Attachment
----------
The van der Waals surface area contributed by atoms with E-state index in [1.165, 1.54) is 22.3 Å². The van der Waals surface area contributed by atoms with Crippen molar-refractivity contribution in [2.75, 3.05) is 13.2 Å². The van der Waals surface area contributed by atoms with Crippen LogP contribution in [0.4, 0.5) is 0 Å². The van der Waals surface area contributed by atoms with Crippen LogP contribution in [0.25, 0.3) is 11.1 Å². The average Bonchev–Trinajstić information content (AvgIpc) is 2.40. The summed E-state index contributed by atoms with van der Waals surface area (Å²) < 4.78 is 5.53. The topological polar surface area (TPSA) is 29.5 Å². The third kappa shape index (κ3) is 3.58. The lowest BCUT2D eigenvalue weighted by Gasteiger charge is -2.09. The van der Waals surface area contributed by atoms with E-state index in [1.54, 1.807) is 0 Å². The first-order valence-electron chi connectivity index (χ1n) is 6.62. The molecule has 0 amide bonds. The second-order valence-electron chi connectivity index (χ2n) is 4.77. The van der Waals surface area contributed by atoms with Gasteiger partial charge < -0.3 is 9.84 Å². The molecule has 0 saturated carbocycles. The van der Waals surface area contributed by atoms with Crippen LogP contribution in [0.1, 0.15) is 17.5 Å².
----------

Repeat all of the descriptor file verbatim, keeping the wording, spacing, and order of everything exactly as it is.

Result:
The van der Waals surface area contributed by atoms with E-state index in [1.165, 1.54) is 22.3 Å². The van der Waals surface area contributed by atoms with Crippen molar-refractivity contribution in [2.75, 3.05) is 13.2 Å². The van der Waals surface area contributed by atoms with Crippen LogP contribution in [0.4, 0.5) is 0 Å². The van der Waals surface area contributed by atoms with Crippen LogP contribution in [0.25, 0.3) is 11.1 Å². The average Bonchev–Trinajstić information content (AvgIpc) is 2.40. The summed E-state index contributed by atoms with van der Waals surface area (Å²) < 4.78 is 5.53. The topological polar surface area (TPSA) is 29.5 Å². The third kappa shape index (κ3) is 3.58. The lowest BCUT2D eigenvalue weighted by Gasteiger charge is -2.09. The van der Waals surface area contributed by atoms with E-state index in [1.54, 1.807) is 0 Å². The first-order valence-electron chi connectivity index (χ1n) is 6.62. The molecule has 0 amide bonds. The second-order valence-electron chi connectivity index (χ2n) is 4.77. The van der Waals surface area contributed by atoms with Gasteiger partial charge < -0.3 is 9.84 Å². The molecule has 0 saturated carbocycles. The van der Waals surface area contributed by atoms with Crippen LogP contribution in [0.1, 0.15) is 17.5 Å².